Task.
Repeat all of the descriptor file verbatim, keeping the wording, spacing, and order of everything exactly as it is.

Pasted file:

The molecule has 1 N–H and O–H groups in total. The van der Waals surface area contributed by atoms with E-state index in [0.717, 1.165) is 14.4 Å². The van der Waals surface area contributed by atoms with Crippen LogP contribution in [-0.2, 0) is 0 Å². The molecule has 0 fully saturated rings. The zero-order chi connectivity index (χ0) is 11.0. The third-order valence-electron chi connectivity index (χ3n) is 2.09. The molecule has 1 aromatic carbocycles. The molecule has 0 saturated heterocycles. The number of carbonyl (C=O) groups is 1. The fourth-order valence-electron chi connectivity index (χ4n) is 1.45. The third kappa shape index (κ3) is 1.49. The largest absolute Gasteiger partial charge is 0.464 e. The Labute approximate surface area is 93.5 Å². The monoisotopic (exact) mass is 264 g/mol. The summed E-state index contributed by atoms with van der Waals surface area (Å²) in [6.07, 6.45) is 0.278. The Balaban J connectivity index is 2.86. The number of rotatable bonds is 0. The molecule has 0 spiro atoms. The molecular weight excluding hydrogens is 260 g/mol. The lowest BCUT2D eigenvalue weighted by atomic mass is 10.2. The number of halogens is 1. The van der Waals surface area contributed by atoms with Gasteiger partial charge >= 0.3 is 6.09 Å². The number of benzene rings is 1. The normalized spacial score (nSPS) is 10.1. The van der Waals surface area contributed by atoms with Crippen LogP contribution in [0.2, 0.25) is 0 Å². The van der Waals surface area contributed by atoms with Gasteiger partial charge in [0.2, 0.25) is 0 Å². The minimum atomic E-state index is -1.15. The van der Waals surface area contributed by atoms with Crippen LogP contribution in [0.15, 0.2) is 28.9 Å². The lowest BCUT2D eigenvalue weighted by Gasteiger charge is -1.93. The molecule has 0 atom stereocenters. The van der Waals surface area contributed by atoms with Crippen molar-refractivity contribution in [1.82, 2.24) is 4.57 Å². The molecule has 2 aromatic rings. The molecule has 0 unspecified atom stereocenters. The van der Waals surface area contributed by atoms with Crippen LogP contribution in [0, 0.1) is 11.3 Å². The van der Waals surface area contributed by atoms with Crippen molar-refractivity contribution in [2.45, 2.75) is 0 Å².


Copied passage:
The molecule has 1 N–H and O–H groups in total. The van der Waals surface area contributed by atoms with E-state index in [0.717, 1.165) is 14.4 Å². The van der Waals surface area contributed by atoms with Crippen LogP contribution in [-0.2, 0) is 0 Å². The molecule has 0 fully saturated rings. The zero-order chi connectivity index (χ0) is 11.0. The third-order valence-electron chi connectivity index (χ3n) is 2.09. The molecule has 1 aromatic carbocycles. The molecule has 0 saturated heterocycles. The number of carbonyl (C=O) groups is 1. The fourth-order valence-electron chi connectivity index (χ4n) is 1.45. The third kappa shape index (κ3) is 1.49. The largest absolute Gasteiger partial charge is 0.464 e. The Labute approximate surface area is 93.5 Å². The monoisotopic (exact) mass is 264 g/mol. The summed E-state index contributed by atoms with van der Waals surface area (Å²) in [6.07, 6.45) is 0.278. The Balaban J connectivity index is 2.86. The number of rotatable bonds is 0. The molecule has 0 spiro atoms. The molecular weight excluding hydrogens is 260 g/mol. The lowest BCUT2D eigenvalue weighted by atomic mass is 10.2. The number of halogens is 1. The van der Waals surface area contributed by atoms with Gasteiger partial charge >= 0.3 is 6.09 Å². The number of benzene rings is 1. The normalized spacial score (nSPS) is 10.1. The van der Waals surface area contributed by atoms with Crippen LogP contribution in [0.2, 0.25) is 0 Å². The van der Waals surface area contributed by atoms with Gasteiger partial charge in [0.2, 0.25) is 0 Å². The minimum atomic E-state index is -1.15. The van der Waals surface area contributed by atoms with Crippen LogP contribution in [0.15, 0.2) is 28.9 Å². The lowest BCUT2D eigenvalue weighted by Gasteiger charge is -1.93. The molecule has 0 atom stereocenters. The van der Waals surface area contributed by atoms with Crippen molar-refractivity contribution in [1.82, 2.24) is 4.57 Å². The molecule has 2 aromatic rings. The molecule has 0 unspecified atom stereocenters. The van der Waals surface area contributed by atoms with Crippen LogP contribution in [0, 0.1) is 11.3 Å². The van der Waals surface area contributed by atoms with Crippen molar-refractivity contribution in [2.45, 2.75) is 0 Å².